Owning a motorhome gives you the freedom of the open road. And if that open road begins with the short hop across the Channel to France, the open road has practically no end.
Though it might be just a short cross-Channel journey away, however, remember that France is a foreign country, with rules of the road, laws and customs that may differ substantially to those you are used to at home.
With those differences in mind, the following advice is offered about taking your motorhome to France.
At the ferry port
Getting to France is easy enough, thanks to the streamlined boarding procedures now in operation at the ferry ports and Eurotunnel.
The Caravan and Motorhome Club recommends that you keep your booking reference to hand and simply follow the signs for the operator with whom you have booked.
Eurotunnel operates a self-check-in lane if you have booked directly with the company, so all you need do is enter your booking reference on the entry screen and follow the instructions.
One of the main dangers may be the lure of the open road itself. Especially if you are chasing the sun, you might be tempted to drive much further in your motorhome in France than you are used to at home.
As an article in Caravan Talk warns, it is essential to avoid driving fatigue, so plan your route well, and take regular breaks.
You need to remember your UK driving licence, but at the time of writing (September 2019), you do not need an international driving permit for France. Do note that this could change due to Brexit, so check with the Government website for clarification.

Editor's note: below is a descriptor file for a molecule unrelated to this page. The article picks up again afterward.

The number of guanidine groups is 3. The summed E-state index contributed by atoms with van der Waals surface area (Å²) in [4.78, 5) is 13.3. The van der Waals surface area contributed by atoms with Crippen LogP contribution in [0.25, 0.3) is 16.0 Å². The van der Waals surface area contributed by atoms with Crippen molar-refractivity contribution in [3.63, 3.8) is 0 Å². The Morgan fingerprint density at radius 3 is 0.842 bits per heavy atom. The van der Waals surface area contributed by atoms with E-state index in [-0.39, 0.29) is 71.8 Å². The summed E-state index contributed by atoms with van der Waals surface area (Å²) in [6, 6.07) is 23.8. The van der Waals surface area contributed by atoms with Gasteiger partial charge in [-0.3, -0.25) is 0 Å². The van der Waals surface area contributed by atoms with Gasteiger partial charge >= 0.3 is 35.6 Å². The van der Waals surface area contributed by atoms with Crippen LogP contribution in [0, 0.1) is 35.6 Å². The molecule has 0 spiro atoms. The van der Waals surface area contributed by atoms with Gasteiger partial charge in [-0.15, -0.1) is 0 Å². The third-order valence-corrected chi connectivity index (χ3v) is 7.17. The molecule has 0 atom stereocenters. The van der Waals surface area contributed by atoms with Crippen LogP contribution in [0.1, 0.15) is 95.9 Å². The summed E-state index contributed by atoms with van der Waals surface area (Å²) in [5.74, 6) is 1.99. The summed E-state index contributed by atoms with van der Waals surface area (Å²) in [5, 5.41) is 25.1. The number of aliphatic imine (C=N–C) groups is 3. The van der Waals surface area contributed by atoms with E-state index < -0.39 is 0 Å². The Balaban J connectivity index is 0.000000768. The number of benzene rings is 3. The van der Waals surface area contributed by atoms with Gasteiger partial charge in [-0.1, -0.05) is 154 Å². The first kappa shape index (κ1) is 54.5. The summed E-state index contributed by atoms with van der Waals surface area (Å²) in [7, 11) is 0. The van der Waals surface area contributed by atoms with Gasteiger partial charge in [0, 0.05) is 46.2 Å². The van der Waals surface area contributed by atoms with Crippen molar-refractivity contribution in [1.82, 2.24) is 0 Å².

You must also have evidence of insurance for your motorhome since a minimum of third party cover is obligatory in France – as it is throughout the rest of Europe. Check that your insurance covers driving in Europe and ask your insurer for a “green card” that confirms you are adequately insured for driving in France.
When driving in France, you must have onboard a warning triangle and a reflective jacket to wear in case of roadside emergencies together with a first-aid kit.
While it is no longer a legal requirement, it has been in the past and is, therefore, a good idea to continue to carry a breathalyser device.
Speed limits may vary, especially in rural areas, are likely to catch out the unwary and are frequently policed – with on the spot fines which vary according to the degree to which you have exceeded the limit.
That means up to €68 for a minor infraction (less than 12mph) but up to €3750 and three months in prison if you are caught for the second time speeding by more than 31mph.
The RAC warns that in some French cities you also need to display a “clean air sicker” – a Crit’Air.
This costs £3.60 and you may face an on the spot fine of nearly £120 if you fail to do so.